Accessibility issues still dissuade many disabled consumers from spending more of their money in the UK’s shops, bars, and restaurants.
Serving the needs of disabled consumers and their families is not just about meeting legal obligations around anti-discrimination and physical access, it means making sure they receive the same great service as any other customer.
This is particularly important for the four in five disabled people who have a hidden impairment as it isn’t always obvious that they might need special assistance.
Unfortunately, 75% of disabled people and their families say they have left a shop because of poor customer service (Click here to see report by Extra Costs Commission).
Poor service can take many forms, but one of the most common and underappreciated is a failure to engage or acknowledge disabled customers. In the majority of instances this doesn’t happen on purpose, it’s because members of staff are concerned about causing (unintentional) offence. In other words, they are not disability confident.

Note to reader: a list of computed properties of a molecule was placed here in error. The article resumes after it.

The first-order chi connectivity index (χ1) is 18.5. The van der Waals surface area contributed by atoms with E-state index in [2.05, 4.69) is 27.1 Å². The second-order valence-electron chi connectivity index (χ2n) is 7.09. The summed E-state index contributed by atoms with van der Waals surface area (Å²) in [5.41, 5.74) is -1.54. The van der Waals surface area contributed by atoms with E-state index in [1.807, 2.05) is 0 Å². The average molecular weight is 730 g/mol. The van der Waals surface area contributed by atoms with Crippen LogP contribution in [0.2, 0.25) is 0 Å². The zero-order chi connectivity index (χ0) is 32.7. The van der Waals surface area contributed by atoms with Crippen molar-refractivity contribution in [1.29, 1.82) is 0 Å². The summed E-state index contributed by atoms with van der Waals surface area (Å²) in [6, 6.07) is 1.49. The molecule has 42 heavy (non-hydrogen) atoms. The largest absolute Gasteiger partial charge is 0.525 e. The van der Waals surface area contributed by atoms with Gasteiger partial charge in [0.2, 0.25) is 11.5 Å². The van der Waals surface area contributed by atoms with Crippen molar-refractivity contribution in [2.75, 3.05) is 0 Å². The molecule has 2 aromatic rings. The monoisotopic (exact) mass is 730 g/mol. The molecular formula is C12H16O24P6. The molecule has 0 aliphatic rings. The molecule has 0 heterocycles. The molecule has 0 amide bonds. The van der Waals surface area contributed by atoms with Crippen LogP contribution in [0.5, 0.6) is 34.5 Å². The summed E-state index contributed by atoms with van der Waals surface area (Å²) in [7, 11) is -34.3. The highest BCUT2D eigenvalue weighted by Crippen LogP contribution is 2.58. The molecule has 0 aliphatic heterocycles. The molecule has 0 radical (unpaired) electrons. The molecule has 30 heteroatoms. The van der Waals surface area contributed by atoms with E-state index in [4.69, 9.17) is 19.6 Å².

This is a lose-lose situation. Shopping and eating and drinking out already rank in the top three most difficult experiences for disabled people based on accessibility, according to research conducted by the Department for Work and Pensions (DWP) (Click here to see report). As a result, UK businesses could be missing out on as much as £420 million a week in lost sales.
7 million people of working age have a disability. The government estimates that the collective spending power of their households (known as the ‘Purple Pound’) is worth £249 billion to the UK economy.
Over 80% of disabled consumers choose to shop with retailers that support disabled people. Many will pick a store that is less accessible than others but has more helpful staff.
Disability confidence in retail and hospitality is not just about social responsibility, it represents a huge commercial opportunity. In a fiercely competitive market, retail and hospitality businesses that delight disabled consumers can win loyal customers and realise the potential of the Purple Pound.